The FTC is the federal regulatory agency responsible for enforcing the Federal Trade Commission Act’s prohibition against unfair and deceptive marketing practices. When it comes to FTC enforcement actions, the stakes could not be any higher for marketers.
The penalties associated with any FTC violation can be substantial. Often, the FTC will seek to disgorge your net total revenue for the entire time that the offending practice was in use. Forfeiture of total gross revenue, minus refunds and chargebacks. As an owner, you may also be personally liable under the FTC Act, because a corporation does not shield decision-makers from deceptive business practices claims.
Don’t lose control.
Most FTC enforcement actions are initially filed under seal along with an ex parte application for Temporary Restraining Order (TRO). Typically, TRO seeks an asset freeze with respect to all merchant funds, and typically extends to all third parties in possession or control of funds attributable to the marketer or its principals – including all banks and payment facilitators. Most TROs also seek appointment of a temporary receiver to take control of the marketer’s business and assets to prevent further consumer fraud and ensure that such funds are preserved for the purposes of consumer redress. In short: You lose control completely.
Because such papers are filed under seal, you often have no real chance to defend yourself. The Court then unseals the complaint and the action becomes a matter of public record only after the defendants’ assets have already been frozen.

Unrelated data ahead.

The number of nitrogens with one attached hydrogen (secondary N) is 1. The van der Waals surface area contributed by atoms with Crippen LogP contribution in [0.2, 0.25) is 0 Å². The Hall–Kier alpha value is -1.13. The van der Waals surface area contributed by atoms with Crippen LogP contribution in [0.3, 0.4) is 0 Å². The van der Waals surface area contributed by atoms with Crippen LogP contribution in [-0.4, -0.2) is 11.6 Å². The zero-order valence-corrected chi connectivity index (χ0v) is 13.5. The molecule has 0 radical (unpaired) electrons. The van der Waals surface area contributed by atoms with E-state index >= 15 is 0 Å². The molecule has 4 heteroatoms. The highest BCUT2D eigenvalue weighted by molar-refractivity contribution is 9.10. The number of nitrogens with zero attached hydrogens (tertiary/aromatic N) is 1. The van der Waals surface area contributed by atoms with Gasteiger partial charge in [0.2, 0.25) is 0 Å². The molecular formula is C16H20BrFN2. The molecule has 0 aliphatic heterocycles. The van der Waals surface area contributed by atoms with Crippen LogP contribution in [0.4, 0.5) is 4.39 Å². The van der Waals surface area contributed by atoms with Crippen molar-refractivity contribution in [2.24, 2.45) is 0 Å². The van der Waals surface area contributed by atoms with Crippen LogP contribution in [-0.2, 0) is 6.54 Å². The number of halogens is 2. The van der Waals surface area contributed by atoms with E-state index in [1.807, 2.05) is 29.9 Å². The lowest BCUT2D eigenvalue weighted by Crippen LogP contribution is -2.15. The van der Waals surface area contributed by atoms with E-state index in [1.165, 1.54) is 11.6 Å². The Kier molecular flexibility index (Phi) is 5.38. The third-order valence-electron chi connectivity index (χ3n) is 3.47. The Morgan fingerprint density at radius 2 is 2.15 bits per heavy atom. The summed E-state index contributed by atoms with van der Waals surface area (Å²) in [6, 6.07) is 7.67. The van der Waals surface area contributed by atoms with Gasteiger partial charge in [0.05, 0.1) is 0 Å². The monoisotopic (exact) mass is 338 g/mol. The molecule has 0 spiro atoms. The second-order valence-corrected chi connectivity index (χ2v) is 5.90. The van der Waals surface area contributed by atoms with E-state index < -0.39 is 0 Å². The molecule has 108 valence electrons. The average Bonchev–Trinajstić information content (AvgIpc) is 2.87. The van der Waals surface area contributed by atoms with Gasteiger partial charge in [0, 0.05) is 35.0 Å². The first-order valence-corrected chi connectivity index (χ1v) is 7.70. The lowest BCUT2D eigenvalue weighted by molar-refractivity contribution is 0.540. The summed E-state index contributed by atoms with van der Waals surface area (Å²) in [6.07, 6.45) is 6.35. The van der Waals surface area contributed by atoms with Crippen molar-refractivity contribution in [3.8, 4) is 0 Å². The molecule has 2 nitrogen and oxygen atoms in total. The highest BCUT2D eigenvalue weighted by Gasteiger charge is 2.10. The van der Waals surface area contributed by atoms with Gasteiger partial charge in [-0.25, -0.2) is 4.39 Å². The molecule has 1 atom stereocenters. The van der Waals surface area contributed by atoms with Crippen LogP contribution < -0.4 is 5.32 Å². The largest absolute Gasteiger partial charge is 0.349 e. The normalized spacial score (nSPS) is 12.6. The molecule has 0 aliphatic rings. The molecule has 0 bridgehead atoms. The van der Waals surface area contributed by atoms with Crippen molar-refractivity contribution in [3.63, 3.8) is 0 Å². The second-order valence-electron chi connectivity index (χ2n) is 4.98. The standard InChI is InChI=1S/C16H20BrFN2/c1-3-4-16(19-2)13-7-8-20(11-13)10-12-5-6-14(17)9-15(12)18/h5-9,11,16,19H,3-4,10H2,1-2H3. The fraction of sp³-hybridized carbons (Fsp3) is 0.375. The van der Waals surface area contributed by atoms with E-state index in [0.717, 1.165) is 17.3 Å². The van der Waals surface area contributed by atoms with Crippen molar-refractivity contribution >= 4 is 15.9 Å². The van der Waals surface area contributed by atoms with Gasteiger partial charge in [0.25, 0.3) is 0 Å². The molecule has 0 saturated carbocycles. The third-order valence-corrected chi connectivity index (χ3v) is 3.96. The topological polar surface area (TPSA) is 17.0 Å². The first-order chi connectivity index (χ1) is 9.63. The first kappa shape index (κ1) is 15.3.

The TRO is followed by a motion for a preliminary injunction prohibiting the marketer from engaging in the challenged conduct, maintaining the asset freeze, and confirming the receiver’s power and authority to control the marketer’s business and funds pending resolution of the action. If the FTC prevails on the preliminary injunction motion, the defendants are often left with no funds to defend the action.
At that point, the marketer often give in and capitulates by stipulating to a permanent injunction banning them for life from engaging in the challenged conduct, requiring them to pay a substantial monetary judgment and requiring them to file annual reports with FTC regarding their future business activities for a period of at least ten years, in order to settle the action. Often the parties agree to fork over most of their net worth and agree to onerous restrictions on future business activities.
On the other hand, if you successfully defeat the preliminary injunction motion. you may gain access to sufficient funds to defend the action. You’ll gain a significant bargaining chip. While most defendants who prevail at this stage still end up stipulating to a permanent injunction in order to settle the action, they may gain tactical leverage by their ability to continue the fight. They are in a far better position to negotiate more favorable settlement terms.
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